City-Marshal Miller, of Michigan City, arrived in this city last evening to look after the case, and reported at once to at police headquarters. It is designed to take the entire crew back to Michigan City, and the Mayor W. R. Hutchinson, has already taken steps to get the proper requisition papers. The Marshal knew but little concerning the affair, except the story that was prevalent about his home, and, as it agrees in the main with that already related by Capt. Napier and his men, it is doubtless true. Briefly, during the absence if Capt. Napier from his vessel while in port, the steam-barge Trader kept her screw in motion, thereby disturbing the water and shifting about the scows which the tug had had in charge. One of the men, supposed to be Ruddy, halloed to the Trader to stop, but, receiving no reply, went over and had some words, if not a fistic encounter, with her Captain,. At all events, the Captain and his friends and Constable John Taylor appeared on the tug a little later, and Taylor pretended to arrest Ruddy. The tugmen objected, and it was finally agreed that the party go up town to find Capt. Napier and Capt. Manning, the agent of the Government. On the words with the Constable, and by the time that the two Captains had been found in a restaurant so the main street war raged hotly between them. A police officer named Henry Hozier came up to them while in front of the restaurant, and demonstrated with McCarie for using such filthy, abusive, and disorderly language, and for creating such a disturbance, as it was then after 11 o’clock. Hot words passed between all the participants, and the fight was begun by some tugman, Dalton, presumably, striking a citizen. This citizen, Matt Sulzer, is the man responsible for this Michigan City story. He also states that Capt. Napier knocked down the Constable, that McCarie jumped upon him and beat and kicked him severely, and that Ruddy used a railroad coupling pin freely. When the tugmen retreated to their boat and left the port it was found that Taylor was seriously and perhaps fatally injured. His skull was fractured in several places, his chest was badly caved in, the collarbone broken so badly that he is unable to swallow. His condition was pronounced dangerous in the extreme by the physicians. The policeman, Hazier, was badly wrecked, and suffered some severe contusions and a broken jaw on the left side of the head, and Matt Sulzer received a deep gash upon the head. The Marshal will report at police headquarters this morning.
During March of 1881, the tug was imprisoned in the ice off of Chicago. Fortunately she had on board a month’s provisions and five tons of coal.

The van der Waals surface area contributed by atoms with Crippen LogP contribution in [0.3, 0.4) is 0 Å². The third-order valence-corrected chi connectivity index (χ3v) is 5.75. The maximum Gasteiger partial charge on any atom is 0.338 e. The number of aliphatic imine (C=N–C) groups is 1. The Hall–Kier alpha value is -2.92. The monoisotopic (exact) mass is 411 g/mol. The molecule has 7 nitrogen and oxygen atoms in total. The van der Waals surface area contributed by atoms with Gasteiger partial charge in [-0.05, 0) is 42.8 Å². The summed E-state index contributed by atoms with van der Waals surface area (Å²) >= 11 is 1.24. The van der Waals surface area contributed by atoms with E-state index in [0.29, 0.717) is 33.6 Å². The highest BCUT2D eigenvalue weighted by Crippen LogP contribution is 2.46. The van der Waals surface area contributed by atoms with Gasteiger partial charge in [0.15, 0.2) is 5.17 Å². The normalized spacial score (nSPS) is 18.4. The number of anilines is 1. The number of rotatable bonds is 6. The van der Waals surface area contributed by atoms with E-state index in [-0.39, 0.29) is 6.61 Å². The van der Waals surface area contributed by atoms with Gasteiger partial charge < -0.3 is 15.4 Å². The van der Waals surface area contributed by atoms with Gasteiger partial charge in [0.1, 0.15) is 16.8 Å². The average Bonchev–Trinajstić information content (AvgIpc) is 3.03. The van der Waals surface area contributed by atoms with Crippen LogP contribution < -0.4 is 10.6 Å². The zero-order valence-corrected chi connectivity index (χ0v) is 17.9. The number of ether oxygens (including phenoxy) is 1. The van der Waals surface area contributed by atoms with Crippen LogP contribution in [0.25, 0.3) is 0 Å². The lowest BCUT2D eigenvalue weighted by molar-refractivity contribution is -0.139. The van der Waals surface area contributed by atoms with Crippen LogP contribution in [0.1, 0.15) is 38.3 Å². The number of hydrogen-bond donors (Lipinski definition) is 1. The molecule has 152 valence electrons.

On 28 Nov 1878, she raced another John Gregory-built tug, the Alert (US No 105414) and won.
Chicago Tribune, March 30, 1881
Capt. Edward Napier has resigned the command of the tug O.B. Green in order to superintend the completion of O.B. Green’s new tug now on the stocks of Mr. Gregory’s yard on the North Branch.
To-day the name and papers of the old tug O.B.Green are to be changed. She will thereafter be known as the Commodore. Mr. Green’s new tug is to bear the name O.B. Green. Hence the change, which was arranged by mutual consent.
Chicago Tribune, March 31, 1881
UNION LINE OF TUGS.
The list of tugs that will form the Union Line the present season is now about complete. As will be seen by the array of names appended, the combination is a formidable one:
Negotiations are pending for the purchase of another powerful to be added to the fleet. Should they be consumminated the fleet will consist of eighteen boats, all but four of which range from medium to the largest size harbor tugs.
Commodore in 1882 or 1885 at Manitowoc, WI<
She was also known as the “Old One” among the sailors, probably because a second O. B. Green was built.
Commodore on 14 Sept 1946 at Thessalon, Ontario
Commodore in 1950 at Thessalon, Ontario.
The ship in the background is John Gregory’s G.R. Gray (US No. 2767).
1865 Built for & owned by O.B. Green of Chicago
1872 Underwent large repairs
1880 September Sold to George P. Gilmore
1881 May Name changed to COMMODORE
1885 Rebuilt at Manitowoc, Wisconsin, could have been lengthened to 69.9′
1887 September Caught fire & burned near Muskegon, Michigan, Lake Michigan, owned by Barry Brothers
1899 Owned by Chicago Dock & Dredge Company, Chicago
1946 Located at boneyard in Thessalon, Ontario, Lake Huron
1950 Still located in boneyard at Thessalon, Ontario